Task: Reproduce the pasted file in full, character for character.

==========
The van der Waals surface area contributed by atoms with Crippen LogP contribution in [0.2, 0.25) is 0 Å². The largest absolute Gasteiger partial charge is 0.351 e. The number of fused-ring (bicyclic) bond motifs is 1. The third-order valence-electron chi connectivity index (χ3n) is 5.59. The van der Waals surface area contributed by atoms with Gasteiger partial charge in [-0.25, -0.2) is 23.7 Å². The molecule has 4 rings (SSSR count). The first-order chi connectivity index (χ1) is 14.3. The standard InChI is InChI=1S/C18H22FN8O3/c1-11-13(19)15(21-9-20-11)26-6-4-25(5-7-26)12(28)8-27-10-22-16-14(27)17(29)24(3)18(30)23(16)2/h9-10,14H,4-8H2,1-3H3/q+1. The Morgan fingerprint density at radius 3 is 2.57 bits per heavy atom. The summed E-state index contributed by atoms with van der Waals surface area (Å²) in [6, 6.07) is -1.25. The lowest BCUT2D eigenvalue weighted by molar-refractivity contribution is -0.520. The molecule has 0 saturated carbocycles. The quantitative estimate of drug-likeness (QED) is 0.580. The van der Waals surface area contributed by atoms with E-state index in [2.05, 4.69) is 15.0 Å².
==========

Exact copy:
The van der Waals surface area contributed by atoms with Crippen LogP contribution in [0.2, 0.25) is 0 Å². The largest absolute Gasteiger partial charge is 0.351 e. The number of fused-ring (bicyclic) bond motifs is 1. The third-order valence-electron chi connectivity index (χ3n) is 5.59. The van der Waals surface area contributed by atoms with Gasteiger partial charge in [-0.25, -0.2) is 23.7 Å². The molecule has 4 rings (SSSR count). The first-order chi connectivity index (χ1) is 14.3. The standard InChI is InChI=1S/C18H22FN8O3/c1-11-13(19)15(21-9-20-11)26-6-4-25(5-7-26)12(28)8-27-10-22-16-14(27)17(29)24(3)18(30)23(16)2/h9-10,14H,4-8H2,1-3H3/q+1. The Morgan fingerprint density at radius 3 is 2.57 bits per heavy atom. The summed E-state index contributed by atoms with van der Waals surface area (Å²) in [6, 6.07) is -1.25. The lowest BCUT2D eigenvalue weighted by molar-refractivity contribution is -0.520. The molecule has 0 saturated carbocycles. The quantitative estimate of drug-likeness (QED) is 0.580. The van der Waals surface area contributed by atoms with E-state index in [2.05, 4.69) is 15.0 Å².